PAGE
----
Açaí – The Good, the Bad, and the Ugly – Part 1

Part 1 – Background and The Good of Acai

You’ve all seen it somewhere.  You may have caught yourself elbow-deep in a container that has the word on it (and probably other words like “chocolate” or “supplement”) and gleefully telling yourself “this is good – it’s a superfood!” The superfood berry that no one outside of Brazil had heard of until a few years ago.  Now, it seems like it can be found, in some form at least, almost everywhere.

Açaí is an awesome fruit – healthy, delicious, and often a powerful force for good in the Amazon Rainforest – but there are lots of different forms of the fruit on the market and they aren’t all equally super!

Açaí in the Amazon

Before we get too far in, let’s review the basics.  It’s ayy-sigh-eee. Yup, no worries.

Açaí berries originate from palm trees found in the Amazon region. For many of the indigenous people in that area, these berries are a major component of their diet, but you won’t find them eating knocking back smoothies or mixing it with chocolate of course.

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Açaí, after being harvested, pitted, and made into a puree (a thick juice), is often eaten as part of a porridge or stew – mixed with days-old cassava bread, rice, or even fish. That’s how Peaceful Fruits’ Founder, Evan Delahanty first encountered it actually. At the time he barely knew what it was!

 Freshly mashed acai berries

Freshly mashed acai berries


In its raw form, açaí is almost like black coffee – earthy and almost bitter, it can take some getting used to. Add just enough sweetness, though, and the flavor becomes a special treat. Dipping stale bread in the juice is a great, authentic, jungle snack.

But in the Amazon, there are plenty of delicious fruits you can eat right off the tree – what makes açaí worth spending a bit more time on?

The Good Stuff

The açaí berry is often credited with giving the people in the Amazon their strength, energy, and health. A great source of antioxidants, healthy fats, fiber, and even amino acids – it packs a tremendous amount of nutrition into a little purple package.

What are antioxidants and what do they do you ask?  Well this is a nutrient in food that decreases free radicals in the body.  This has been linked to anti-cancer and anti-aging effects (Check out this awesome summary of some of the best, peer-reviewed research if you want to add some real antioxidant facts to your diet! Science!).  So you can understand why açaí is one of the most popular superfoods in the world.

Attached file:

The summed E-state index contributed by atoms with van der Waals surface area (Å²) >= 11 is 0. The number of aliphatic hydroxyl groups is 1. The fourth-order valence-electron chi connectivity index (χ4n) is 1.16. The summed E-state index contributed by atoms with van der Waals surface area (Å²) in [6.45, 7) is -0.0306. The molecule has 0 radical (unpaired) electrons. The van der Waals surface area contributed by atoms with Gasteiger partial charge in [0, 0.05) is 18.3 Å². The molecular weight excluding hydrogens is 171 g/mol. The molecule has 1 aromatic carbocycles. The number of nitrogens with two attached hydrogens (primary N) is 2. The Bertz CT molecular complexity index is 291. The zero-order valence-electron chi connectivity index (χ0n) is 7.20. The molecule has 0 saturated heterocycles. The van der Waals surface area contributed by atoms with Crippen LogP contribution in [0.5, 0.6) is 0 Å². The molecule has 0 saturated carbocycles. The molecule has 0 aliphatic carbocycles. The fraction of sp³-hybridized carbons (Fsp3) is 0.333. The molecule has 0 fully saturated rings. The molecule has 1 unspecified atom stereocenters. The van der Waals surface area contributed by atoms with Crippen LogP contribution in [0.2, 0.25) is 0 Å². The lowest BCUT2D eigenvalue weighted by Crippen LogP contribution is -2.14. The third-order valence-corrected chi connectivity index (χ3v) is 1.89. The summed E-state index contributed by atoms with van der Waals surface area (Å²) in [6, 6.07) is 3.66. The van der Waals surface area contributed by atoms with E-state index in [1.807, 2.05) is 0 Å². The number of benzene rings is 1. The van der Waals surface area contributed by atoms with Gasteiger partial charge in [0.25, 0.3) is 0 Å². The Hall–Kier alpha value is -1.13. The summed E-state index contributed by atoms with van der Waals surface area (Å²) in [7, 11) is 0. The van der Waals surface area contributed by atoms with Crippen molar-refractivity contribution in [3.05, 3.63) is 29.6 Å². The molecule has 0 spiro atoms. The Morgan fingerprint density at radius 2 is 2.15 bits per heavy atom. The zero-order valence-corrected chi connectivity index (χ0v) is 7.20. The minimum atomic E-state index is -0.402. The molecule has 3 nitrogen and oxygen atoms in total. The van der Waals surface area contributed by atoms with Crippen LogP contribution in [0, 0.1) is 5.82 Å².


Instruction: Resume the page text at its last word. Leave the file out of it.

Although you can’t get actual açaí berries on this continent (they need to be processed quickly to maintain nutrition/flavor and, being mostly pit, don’t travel well anyway), you can get frozen açaí puree. Even at high end stores like Whole Foods or most smoothie shops, however, you’ll often find the açaí is cut with cheap fillers/sweeteners – so you have to look carefully.

When you do find the real thing, though, the smell – unsweetened – evokes the vibrancy and energy of Mother Nature. When you mix it with honey or a sweeter fruit to make a smoothie or something similar, you can feel the delicious power of the fruit pumping up whatever you are eating.

Peaceful Fruits works with pure, wild-harvested açaí – and we refuse to put anything in our fruit snacks that isn’t fruit. By sticking to good, old-fashioned fruit, we get flavors that are naturally sweet without overpowering your glycemic index or the actual flavor of the açaí.

Saving the Rainforest

And then of course are the environmental and development benefits. Though some açaí is farmed and thus not great for the rainforest, much of it is grown wild or on lands being re-forested and reclaimed. This means it actually helps protect the Amazon!

And, because this premium fruit can be harvested by the local people without endangering their food supply or their environment, it can be an incredible force for positive economic opportunity.

We’ll talk a bit more about that in Part 2 – and also learn about some of the less pure açaí options out there.  I.e. “The Bad and the Ugly!”

-Margo, Peaceful Fruits Marketing Intern